Indonesia Through My Eyes: Introduction


I’m officially a transplant in Indonesia now. I can’t believe it’s been a month. It’s the longest I’ve ever been in this country. Sometimes I catch myself daydreaming and realize that I’m not in LA anymore. It’s not everyday you uproot your life to move to another country to follow your passion. So, I’ve decided to create a series to document my journey in my parents’ homeland. Not only will it serve as a way for me to record my adventures, but I hope friends and readers will get to see Indonesia through my lens.

Setting foot 

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I broke my finger before I left LA in a basketball tournament. My parents were concerned for my well-being, as they should be, but I was insistent upon leaving as soon as possible. Being a very driven individual, I didn’t want my injury to stop me. However, it was only when I got on the plane to Korea that I realize it was going to be rather difficult having my hand in a cast. Lifting my bag into the overhead compartment, acting quickly to disrobe for the TSA , etc. posed some challenges. I just sucked it up throughout the trip.

I reached Jakarta passed midnight. I went through immigration with no problem. It was here where I found my injury to be a great icebreaker as the immigration officer was intrigued by it and we talked about it while he processed my entry. My cousin and nephew picked me up and the Jakarta I remembered came back to me: hot, humid and polluted.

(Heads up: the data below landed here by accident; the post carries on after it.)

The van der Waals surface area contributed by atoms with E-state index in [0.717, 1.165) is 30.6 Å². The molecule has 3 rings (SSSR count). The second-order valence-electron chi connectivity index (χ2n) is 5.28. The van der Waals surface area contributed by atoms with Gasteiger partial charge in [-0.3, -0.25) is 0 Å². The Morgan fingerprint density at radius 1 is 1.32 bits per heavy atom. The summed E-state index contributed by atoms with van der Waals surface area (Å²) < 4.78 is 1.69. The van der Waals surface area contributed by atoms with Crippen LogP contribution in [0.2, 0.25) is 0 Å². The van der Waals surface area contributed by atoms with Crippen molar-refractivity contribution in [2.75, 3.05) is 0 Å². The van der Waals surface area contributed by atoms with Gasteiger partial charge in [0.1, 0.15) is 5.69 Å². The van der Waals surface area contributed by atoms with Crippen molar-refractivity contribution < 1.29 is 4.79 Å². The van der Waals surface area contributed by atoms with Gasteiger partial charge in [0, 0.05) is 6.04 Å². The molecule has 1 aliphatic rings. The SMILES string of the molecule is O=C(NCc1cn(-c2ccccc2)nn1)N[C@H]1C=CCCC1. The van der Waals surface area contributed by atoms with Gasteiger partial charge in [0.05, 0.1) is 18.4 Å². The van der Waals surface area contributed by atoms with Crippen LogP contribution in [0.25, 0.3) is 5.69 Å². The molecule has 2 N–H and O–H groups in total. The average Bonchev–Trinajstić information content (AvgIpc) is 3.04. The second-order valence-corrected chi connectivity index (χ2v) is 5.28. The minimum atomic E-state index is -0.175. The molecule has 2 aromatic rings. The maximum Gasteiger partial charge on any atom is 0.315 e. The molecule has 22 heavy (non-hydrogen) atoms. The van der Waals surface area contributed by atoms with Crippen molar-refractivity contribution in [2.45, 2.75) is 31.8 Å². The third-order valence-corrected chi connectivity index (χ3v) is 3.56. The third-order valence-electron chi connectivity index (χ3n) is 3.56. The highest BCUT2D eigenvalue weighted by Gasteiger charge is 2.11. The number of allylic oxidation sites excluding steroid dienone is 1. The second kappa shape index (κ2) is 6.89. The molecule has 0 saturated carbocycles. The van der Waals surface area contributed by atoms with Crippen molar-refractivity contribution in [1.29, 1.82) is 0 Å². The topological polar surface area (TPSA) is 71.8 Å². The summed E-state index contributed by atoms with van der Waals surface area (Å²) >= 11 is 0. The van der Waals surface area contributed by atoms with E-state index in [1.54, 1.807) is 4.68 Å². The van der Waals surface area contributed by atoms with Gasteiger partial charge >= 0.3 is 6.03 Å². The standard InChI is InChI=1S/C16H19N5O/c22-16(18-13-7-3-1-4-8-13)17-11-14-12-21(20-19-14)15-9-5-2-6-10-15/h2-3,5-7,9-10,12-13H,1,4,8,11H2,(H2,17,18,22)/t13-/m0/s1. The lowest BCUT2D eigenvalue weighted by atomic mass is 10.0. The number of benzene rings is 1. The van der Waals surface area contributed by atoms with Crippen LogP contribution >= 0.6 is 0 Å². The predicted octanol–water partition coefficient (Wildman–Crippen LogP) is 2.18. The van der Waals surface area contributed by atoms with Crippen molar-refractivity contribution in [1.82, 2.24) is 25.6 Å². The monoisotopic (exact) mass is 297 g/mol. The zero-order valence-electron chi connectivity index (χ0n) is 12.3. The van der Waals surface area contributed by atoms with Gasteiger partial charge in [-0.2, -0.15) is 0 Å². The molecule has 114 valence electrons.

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Despite the notorious reputation of unhygienic conditions at street food stands and warungs (mom & pop shops), I ignored my family’s warnings. We got some late night food on the way to my aunt’s house. My cousin drove us to get bubur ayam (chicken porridge) at Bubur Ayam Sukabumi.  After all, I’m a firm believer in supporting local businesses as well as food from these establishments represents the real Indonesian cuisine. The stomach aches and possibility of contracting food poisoning are worth the gamble.

While we exchanged words with each other and caught up with events since my last trip to Indonesia 4 years ago, I witnessed the Jakarta that some people talked about: privileged folks bossing around employees at the warung like second class citizens. I felt very uneasy sitting across from them. I could empathize with the workers because before I came to Indonesia, I worked at a cafe as a busboy and would never want to be given such treatment. It was late, so there’s a possibility, too, alcohol and other libations may have been a factor.

The next day I woke up to my aunt’s perfect breakfast – tofu, tempe, veggies, eggs and rice. Seriously, simple Indonesian food like this is what I appreciate and dreamed of when I first embarked on my journey.


My aunt is the widow of my dad’s oldest brother. She is deaf but what she lacks in hearing is made up with her big heart. No matter how far apart we were and how long time has separated us, she never showed me any less love.